Country Focus: FINLAND

Finland’s STEM success: the role of industry collaboration

Finland has ranked in the very top tier of countries in all PISA assessments over the past decade and this performance has been consistent across schools. What is the secret? 

As part of an on-going National Needs Analysis series, inGenious convened leading Finnish education experts and stakeholders at Nokia’s headquarters in Espoo to assess how the Finnish system impacts school-industry collaboration.  
Below are some highlights from that discussion.


Positive acceptance of school-industry collaboration: 

The value of school - industry collaboration to both pupils and teachers was openly and positively accepted. Industry perceived goals were commonly identified as shaping skills acquisition, recruitment and reputation building.

“I am happy to see many activities related to school-industry collaboration happening in Finland as all parties, including policy makers, have realised the positive impact on education activities” confirms Timo Sorsa, Head of Student Innovation Lab at Nokia. “In most cases the focus is on encouraging pupils to get their hands dirty in doing something concrete and to actively participate in the activity.” 


Nokia Headquarters - Espoo Finland

Benefits for pupils:

Strong motivating effect 

A trigger for gaining the interest of disengaged pupils

Helpful in demonstrating the relevance of school study in the world


Benefits for teachers:

Improve their understanding of the challenges faced by industry

Learn more about what they teach

Enhance their career prospects should they move out of teaching

Changes to the Finnish curriculum reflect such positive image: new curriculums, under development and for release in 2016, will strengthen school industry collaboration. 


“Teachers in Finland are very independent.  They can decide almost everything: how they teach, what they will select from the national curriculum, when they will teach a particular topic”.  Olli Luukkainen, Finnish Teachers Union (OECD 2010).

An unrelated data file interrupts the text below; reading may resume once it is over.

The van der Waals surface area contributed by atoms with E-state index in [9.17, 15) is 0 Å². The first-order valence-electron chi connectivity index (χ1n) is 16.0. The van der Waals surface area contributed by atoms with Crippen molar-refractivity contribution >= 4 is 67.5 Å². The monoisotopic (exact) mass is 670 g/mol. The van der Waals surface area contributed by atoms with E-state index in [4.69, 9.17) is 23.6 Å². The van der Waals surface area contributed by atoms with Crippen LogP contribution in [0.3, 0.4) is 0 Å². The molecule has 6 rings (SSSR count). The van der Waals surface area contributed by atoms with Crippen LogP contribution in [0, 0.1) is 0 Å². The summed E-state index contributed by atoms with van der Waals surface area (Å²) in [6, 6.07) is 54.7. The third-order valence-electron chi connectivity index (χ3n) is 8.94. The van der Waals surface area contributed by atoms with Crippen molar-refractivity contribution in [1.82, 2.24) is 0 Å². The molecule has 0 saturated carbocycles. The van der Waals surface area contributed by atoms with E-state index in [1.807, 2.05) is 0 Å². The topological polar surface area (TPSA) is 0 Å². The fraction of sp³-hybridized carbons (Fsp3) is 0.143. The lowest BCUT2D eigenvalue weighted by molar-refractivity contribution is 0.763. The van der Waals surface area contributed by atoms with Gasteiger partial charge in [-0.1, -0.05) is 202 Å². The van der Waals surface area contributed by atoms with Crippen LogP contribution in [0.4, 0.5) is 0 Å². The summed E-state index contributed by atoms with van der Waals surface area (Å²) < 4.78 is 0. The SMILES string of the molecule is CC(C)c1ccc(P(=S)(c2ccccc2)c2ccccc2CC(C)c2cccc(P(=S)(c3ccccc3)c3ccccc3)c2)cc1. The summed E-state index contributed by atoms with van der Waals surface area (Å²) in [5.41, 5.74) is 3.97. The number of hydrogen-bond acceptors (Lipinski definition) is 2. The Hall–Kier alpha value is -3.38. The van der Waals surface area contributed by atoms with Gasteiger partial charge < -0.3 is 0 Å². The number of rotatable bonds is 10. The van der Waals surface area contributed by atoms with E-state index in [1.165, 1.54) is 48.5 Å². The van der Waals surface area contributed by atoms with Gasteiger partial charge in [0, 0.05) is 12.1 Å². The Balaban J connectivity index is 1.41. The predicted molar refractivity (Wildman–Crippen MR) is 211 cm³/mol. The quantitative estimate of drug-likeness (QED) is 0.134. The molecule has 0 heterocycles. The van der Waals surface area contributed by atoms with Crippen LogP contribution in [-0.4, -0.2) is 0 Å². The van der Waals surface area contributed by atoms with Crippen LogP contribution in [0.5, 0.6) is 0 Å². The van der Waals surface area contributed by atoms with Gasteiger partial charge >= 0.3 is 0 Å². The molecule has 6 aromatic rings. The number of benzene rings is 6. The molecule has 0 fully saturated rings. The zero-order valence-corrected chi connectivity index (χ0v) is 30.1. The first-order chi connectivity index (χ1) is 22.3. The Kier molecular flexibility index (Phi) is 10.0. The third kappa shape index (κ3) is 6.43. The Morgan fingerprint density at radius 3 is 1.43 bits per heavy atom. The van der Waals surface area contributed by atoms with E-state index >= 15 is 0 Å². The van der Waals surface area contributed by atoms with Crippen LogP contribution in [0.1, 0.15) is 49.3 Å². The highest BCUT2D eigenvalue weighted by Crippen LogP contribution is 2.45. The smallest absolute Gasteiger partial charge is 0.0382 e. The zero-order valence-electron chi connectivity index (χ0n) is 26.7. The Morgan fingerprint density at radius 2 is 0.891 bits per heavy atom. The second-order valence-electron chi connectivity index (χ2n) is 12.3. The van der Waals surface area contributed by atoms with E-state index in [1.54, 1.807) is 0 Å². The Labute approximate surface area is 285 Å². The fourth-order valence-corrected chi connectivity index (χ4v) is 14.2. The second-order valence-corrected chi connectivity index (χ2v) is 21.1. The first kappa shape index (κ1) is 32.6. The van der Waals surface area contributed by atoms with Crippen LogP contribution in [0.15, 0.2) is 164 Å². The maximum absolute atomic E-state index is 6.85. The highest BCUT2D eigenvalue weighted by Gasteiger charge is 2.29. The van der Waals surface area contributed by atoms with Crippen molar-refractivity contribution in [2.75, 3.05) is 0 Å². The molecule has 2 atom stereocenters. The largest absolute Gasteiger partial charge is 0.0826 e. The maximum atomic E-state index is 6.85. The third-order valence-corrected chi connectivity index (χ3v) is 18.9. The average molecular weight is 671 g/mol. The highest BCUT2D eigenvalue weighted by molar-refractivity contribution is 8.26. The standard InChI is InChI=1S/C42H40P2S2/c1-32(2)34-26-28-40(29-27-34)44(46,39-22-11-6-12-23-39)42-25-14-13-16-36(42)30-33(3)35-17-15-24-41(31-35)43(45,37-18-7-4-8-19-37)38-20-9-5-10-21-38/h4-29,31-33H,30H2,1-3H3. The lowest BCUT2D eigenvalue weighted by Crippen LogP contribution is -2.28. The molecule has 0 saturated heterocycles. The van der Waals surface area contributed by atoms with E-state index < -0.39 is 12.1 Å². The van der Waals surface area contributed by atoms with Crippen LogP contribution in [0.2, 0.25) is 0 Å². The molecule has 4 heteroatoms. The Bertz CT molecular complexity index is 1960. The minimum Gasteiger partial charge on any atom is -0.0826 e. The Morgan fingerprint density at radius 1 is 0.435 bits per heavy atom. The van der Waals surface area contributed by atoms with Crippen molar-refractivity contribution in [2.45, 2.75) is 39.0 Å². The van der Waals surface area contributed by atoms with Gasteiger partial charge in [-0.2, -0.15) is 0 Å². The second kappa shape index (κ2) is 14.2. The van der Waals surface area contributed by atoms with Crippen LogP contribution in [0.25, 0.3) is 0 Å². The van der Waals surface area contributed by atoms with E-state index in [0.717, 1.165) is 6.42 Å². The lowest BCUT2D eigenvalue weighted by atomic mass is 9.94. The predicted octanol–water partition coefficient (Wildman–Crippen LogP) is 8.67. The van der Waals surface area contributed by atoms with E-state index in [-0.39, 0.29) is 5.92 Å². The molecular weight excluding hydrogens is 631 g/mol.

“Teaching is to Finland what medicine is to much of the rest of the world – the epitome of professional aspiration. With ten applicants per place, and teaching regularly cited as the most admired profession by students, teacher training institutes have their pick of the country’s most able”. (The Learning Curve, Pearson 2013)


Two keys to successful collaboration emerge:

1. Long-standing relationships between the school and the industry partner that go beyond a simple field trip are most effective. 

2. Relevance to the school curriculum is critical.


Barriers to strong collaboration:

Teachers’ time constraints, proximity to industry location, impact of economic downturn on industry participation, industry staff turnover.  

The importance of participating individual’s motivation (teacher and partner) was stressed. 


Main challenges to successful industry educational activity design:

Topic chosen doesn’t relate to the school curriculum

Equipment required is too expensive

Number of student who can participate is too low

Industry partner doesn’t co-operate with schools in designing the activity

Poor design can turn an interesting topic into a boring experience


Tips for good industry educational activity design:

Define roles and responsibilities clearly (See ‘inGenious Code’ insert link) 

Ensure pupil centricity. The pupil needs to be an active participant.

Curriculum relevance is essential

Use different mediums (hands on, group work, video, written material)


“Finnish classrooms are typically described by observers as learner centred… students are expected to take an active role in designing their own learning activities.” OECD 2010. 

“Finnish schools work to cultivate in young people the dispositions and habits of mind often associated with innovators: creativity, flexibility, initiative, risk-taking and the ability to apply knowledge in novel situations.” (OECD 2010)


Reflections on fostering effective collaboration:

Allow teachers preparation time so that they can integrate collaboration effectively into their teaching schedule

Reward teachers who actively collaborate with industry 

Integrate collaboration into the learning process to avoid it being an end of year add-on

Facilitate international collaboration and use new technology as a support of this.

Create a central database of strong industry education practices.

Develop a training program for industry partners wishing to design education practices. 

Published: October 2013